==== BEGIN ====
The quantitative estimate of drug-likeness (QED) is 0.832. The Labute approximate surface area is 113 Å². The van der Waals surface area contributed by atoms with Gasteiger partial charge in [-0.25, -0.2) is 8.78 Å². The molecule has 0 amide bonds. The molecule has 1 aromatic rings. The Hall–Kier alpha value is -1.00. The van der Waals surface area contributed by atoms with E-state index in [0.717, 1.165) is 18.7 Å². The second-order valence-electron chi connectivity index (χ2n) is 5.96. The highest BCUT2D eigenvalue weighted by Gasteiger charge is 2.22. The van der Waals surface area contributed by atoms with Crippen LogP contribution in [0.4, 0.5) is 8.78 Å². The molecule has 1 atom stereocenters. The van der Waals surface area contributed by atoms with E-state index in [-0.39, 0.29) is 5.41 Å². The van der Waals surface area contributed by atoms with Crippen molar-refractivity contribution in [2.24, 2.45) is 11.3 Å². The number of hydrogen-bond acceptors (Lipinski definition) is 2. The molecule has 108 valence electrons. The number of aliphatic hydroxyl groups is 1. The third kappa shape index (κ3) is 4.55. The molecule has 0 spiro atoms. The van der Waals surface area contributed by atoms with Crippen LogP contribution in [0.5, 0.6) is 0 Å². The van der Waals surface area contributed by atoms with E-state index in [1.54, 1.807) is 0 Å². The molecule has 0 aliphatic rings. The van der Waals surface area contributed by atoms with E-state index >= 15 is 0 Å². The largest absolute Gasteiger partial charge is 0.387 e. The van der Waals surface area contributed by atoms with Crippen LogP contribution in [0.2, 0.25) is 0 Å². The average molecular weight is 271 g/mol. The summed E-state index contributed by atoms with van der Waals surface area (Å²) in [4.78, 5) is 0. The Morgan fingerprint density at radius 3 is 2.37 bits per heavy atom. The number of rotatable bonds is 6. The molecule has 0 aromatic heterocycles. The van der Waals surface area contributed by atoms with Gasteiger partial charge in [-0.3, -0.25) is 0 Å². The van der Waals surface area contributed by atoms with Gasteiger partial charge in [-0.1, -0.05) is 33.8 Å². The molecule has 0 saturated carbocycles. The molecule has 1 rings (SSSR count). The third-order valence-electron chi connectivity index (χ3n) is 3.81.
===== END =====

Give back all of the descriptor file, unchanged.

The quantitative estimate of drug-likeness (QED) is 0.832. The Labute approximate surface area is 113 Å². The van der Waals surface area contributed by atoms with Gasteiger partial charge in [-0.25, -0.2) is 8.78 Å². The molecule has 0 amide bonds. The molecule has 1 aromatic rings. The Hall–Kier alpha value is -1.00. The van der Waals surface area contributed by atoms with E-state index in [0.717, 1.165) is 18.7 Å². The second-order valence-electron chi connectivity index (χ2n) is 5.96. The highest BCUT2D eigenvalue weighted by Gasteiger charge is 2.22. The van der Waals surface area contributed by atoms with Crippen LogP contribution in [0.4, 0.5) is 8.78 Å². The molecule has 1 atom stereocenters. The van der Waals surface area contributed by atoms with E-state index in [-0.39, 0.29) is 5.41 Å². The van der Waals surface area contributed by atoms with Crippen molar-refractivity contribution in [2.24, 2.45) is 11.3 Å². The number of hydrogen-bond acceptors (Lipinski definition) is 2. The molecule has 108 valence electrons. The number of aliphatic hydroxyl groups is 1. The third kappa shape index (κ3) is 4.55. The molecule has 0 spiro atoms. The van der Waals surface area contributed by atoms with Crippen LogP contribution in [0.5, 0.6) is 0 Å². The van der Waals surface area contributed by atoms with E-state index in [1.54, 1.807) is 0 Å². The molecule has 0 aliphatic rings. The van der Waals surface area contributed by atoms with E-state index >= 15 is 0 Å². The largest absolute Gasteiger partial charge is 0.387 e. The van der Waals surface area contributed by atoms with Crippen LogP contribution in [0.2, 0.25) is 0 Å². The average molecular weight is 271 g/mol. The summed E-state index contributed by atoms with van der Waals surface area (Å²) in [4.78, 5) is 0. The Morgan fingerprint density at radius 3 is 2.37 bits per heavy atom. The number of rotatable bonds is 6. The molecule has 0 aromatic heterocycles. The van der Waals surface area contributed by atoms with Gasteiger partial charge in [-0.3, -0.25) is 0 Å². The van der Waals surface area contributed by atoms with Gasteiger partial charge in [-0.1, -0.05) is 33.8 Å². The molecule has 0 saturated carbocycles. The molecule has 1 rings (SSSR count). The third-order valence-electron chi connectivity index (χ3n) is 3.81.